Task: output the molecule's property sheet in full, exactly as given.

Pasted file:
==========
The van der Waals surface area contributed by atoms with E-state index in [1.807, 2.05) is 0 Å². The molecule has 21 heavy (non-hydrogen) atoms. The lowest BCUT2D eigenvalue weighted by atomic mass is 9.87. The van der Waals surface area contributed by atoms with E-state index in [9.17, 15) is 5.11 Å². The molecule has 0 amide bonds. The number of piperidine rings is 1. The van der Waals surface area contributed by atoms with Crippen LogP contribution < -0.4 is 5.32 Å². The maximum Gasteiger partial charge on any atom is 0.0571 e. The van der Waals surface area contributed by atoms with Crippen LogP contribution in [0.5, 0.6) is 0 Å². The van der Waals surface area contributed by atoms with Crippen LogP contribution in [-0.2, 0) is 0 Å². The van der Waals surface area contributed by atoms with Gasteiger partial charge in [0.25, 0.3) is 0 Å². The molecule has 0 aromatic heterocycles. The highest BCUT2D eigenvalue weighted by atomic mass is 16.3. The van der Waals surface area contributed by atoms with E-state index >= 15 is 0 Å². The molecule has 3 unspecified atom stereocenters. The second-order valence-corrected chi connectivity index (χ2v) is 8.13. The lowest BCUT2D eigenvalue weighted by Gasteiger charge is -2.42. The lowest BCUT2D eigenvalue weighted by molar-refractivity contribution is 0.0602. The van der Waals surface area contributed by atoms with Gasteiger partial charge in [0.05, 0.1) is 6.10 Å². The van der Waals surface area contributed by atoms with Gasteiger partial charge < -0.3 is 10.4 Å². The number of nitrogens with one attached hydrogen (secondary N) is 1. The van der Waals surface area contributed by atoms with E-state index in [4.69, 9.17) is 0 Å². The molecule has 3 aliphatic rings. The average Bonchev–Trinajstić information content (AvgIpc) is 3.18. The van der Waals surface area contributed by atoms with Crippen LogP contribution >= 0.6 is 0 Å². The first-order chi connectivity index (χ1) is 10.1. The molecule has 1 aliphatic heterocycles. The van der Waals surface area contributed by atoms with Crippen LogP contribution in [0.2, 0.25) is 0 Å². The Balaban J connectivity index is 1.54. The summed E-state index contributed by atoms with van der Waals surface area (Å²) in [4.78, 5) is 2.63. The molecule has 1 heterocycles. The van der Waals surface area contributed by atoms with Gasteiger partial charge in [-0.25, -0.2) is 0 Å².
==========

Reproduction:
The van der Waals surface area contributed by atoms with E-state index in [1.807, 2.05) is 0 Å². The molecule has 21 heavy (non-hydrogen) atoms. The lowest BCUT2D eigenvalue weighted by atomic mass is 9.87. The van der Waals surface area contributed by atoms with E-state index in [9.17, 15) is 5.11 Å². The molecule has 0 amide bonds. The number of piperidine rings is 1. The van der Waals surface area contributed by atoms with Crippen LogP contribution < -0.4 is 5.32 Å². The maximum Gasteiger partial charge on any atom is 0.0571 e. The van der Waals surface area contributed by atoms with Crippen LogP contribution in [0.5, 0.6) is 0 Å². The van der Waals surface area contributed by atoms with Crippen LogP contribution in [-0.2, 0) is 0 Å². The van der Waals surface area contributed by atoms with Gasteiger partial charge in [0.25, 0.3) is 0 Å². The molecule has 0 aromatic heterocycles. The highest BCUT2D eigenvalue weighted by atomic mass is 16.3. The van der Waals surface area contributed by atoms with E-state index >= 15 is 0 Å². The molecule has 3 unspecified atom stereocenters. The second-order valence-corrected chi connectivity index (χ2v) is 8.13. The lowest BCUT2D eigenvalue weighted by Gasteiger charge is -2.42. The lowest BCUT2D eigenvalue weighted by molar-refractivity contribution is 0.0602. The van der Waals surface area contributed by atoms with Gasteiger partial charge in [0.05, 0.1) is 6.10 Å². The van der Waals surface area contributed by atoms with Gasteiger partial charge < -0.3 is 10.4 Å². The number of nitrogens with one attached hydrogen (secondary N) is 1. The van der Waals surface area contributed by atoms with E-state index in [4.69, 9.17) is 0 Å². The molecule has 3 aliphatic rings. The average Bonchev–Trinajstić information content (AvgIpc) is 3.18. The van der Waals surface area contributed by atoms with Crippen LogP contribution >= 0.6 is 0 Å². The first-order chi connectivity index (χ1) is 10.1. The molecule has 1 aliphatic heterocycles. The van der Waals surface area contributed by atoms with Crippen LogP contribution in [0.2, 0.25) is 0 Å². The Balaban J connectivity index is 1.54. The summed E-state index contributed by atoms with van der Waals surface area (Å²) in [4.78, 5) is 2.63. The molecule has 1 heterocycles. The van der Waals surface area contributed by atoms with Gasteiger partial charge in [-0.25, -0.2) is 0 Å².